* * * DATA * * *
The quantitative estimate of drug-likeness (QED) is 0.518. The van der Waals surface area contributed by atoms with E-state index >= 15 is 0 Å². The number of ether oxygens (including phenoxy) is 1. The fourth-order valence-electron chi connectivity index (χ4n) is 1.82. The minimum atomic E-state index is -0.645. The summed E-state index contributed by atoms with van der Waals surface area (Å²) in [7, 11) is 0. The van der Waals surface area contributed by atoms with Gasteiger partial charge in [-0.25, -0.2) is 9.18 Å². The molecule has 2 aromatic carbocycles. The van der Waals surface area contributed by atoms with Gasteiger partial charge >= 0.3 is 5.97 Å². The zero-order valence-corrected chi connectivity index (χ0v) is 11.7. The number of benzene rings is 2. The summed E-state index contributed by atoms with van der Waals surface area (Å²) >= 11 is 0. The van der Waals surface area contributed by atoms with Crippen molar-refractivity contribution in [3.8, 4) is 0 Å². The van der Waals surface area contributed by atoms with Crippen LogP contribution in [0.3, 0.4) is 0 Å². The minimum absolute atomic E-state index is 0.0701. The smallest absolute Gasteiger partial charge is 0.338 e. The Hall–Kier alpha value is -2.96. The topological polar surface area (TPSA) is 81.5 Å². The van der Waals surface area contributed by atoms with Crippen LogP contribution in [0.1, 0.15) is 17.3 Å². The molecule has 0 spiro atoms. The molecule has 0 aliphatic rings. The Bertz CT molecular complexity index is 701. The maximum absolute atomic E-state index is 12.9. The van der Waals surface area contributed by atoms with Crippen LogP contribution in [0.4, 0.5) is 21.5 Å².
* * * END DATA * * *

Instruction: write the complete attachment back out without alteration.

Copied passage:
The quantitative estimate of drug-likeness (QED) is 0.518. The van der Waals surface area contributed by atoms with E-state index >= 15 is 0 Å². The number of ether oxygens (including phenoxy) is 1. The fourth-order valence-electron chi connectivity index (χ4n) is 1.82. The minimum atomic E-state index is -0.645. The summed E-state index contributed by atoms with van der Waals surface area (Å²) in [7, 11) is 0. The van der Waals surface area contributed by atoms with Gasteiger partial charge in [-0.25, -0.2) is 9.18 Å². The molecule has 2 aromatic carbocycles. The van der Waals surface area contributed by atoms with Gasteiger partial charge >= 0.3 is 5.97 Å². The zero-order valence-corrected chi connectivity index (χ0v) is 11.7. The number of benzene rings is 2. The summed E-state index contributed by atoms with van der Waals surface area (Å²) >= 11 is 0. The van der Waals surface area contributed by atoms with Crippen molar-refractivity contribution in [3.8, 4) is 0 Å². The van der Waals surface area contributed by atoms with Crippen LogP contribution in [0.3, 0.4) is 0 Å². The minimum absolute atomic E-state index is 0.0701. The smallest absolute Gasteiger partial charge is 0.338 e. The Hall–Kier alpha value is -2.96. The topological polar surface area (TPSA) is 81.5 Å². The van der Waals surface area contributed by atoms with Crippen LogP contribution in [0.1, 0.15) is 17.3 Å². The molecule has 0 spiro atoms. The molecule has 0 aliphatic rings. The Bertz CT molecular complexity index is 701. The maximum absolute atomic E-state index is 12.9. The van der Waals surface area contributed by atoms with Crippen LogP contribution in [0.4, 0.5) is 21.5 Å².